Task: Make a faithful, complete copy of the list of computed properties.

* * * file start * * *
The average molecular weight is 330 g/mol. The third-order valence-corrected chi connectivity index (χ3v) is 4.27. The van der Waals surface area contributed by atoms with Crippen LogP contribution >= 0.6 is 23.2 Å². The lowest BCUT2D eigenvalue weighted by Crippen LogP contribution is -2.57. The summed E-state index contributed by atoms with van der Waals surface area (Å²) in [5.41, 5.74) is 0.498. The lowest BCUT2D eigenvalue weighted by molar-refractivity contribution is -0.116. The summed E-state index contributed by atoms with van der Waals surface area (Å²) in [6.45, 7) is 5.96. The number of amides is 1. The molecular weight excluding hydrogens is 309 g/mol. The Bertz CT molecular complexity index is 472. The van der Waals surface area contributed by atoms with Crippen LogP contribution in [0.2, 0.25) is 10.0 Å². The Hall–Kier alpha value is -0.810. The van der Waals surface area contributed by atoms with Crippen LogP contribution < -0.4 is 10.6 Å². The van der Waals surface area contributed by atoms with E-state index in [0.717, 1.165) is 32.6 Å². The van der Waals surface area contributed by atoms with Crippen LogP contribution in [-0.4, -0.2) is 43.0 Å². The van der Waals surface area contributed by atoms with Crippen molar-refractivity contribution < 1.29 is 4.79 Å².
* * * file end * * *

The average molecular weight is 330 g/mol. The third-order valence-corrected chi connectivity index (χ3v) is 4.27. The van der Waals surface area contributed by atoms with Crippen LogP contribution >= 0.6 is 23.2 Å². The lowest BCUT2D eigenvalue weighted by Crippen LogP contribution is -2.57. The summed E-state index contributed by atoms with van der Waals surface area (Å²) in [5.41, 5.74) is 0.498. The lowest BCUT2D eigenvalue weighted by molar-refractivity contribution is -0.116. The summed E-state index contributed by atoms with van der Waals surface area (Å²) in [6.45, 7) is 5.96. The number of amides is 1. The molecular weight excluding hydrogens is 309 g/mol. The Bertz CT molecular complexity index is 472. The van der Waals surface area contributed by atoms with Crippen LogP contribution in [0.2, 0.25) is 10.0 Å². The Hall–Kier alpha value is -0.810. The van der Waals surface area contributed by atoms with Crippen LogP contribution < -0.4 is 10.6 Å². The van der Waals surface area contributed by atoms with E-state index in [0.717, 1.165) is 32.6 Å². The van der Waals surface area contributed by atoms with Crippen LogP contribution in [-0.4, -0.2) is 43.0 Å². The van der Waals surface area contributed by atoms with Crippen molar-refractivity contribution < 1.29 is 4.79 Å².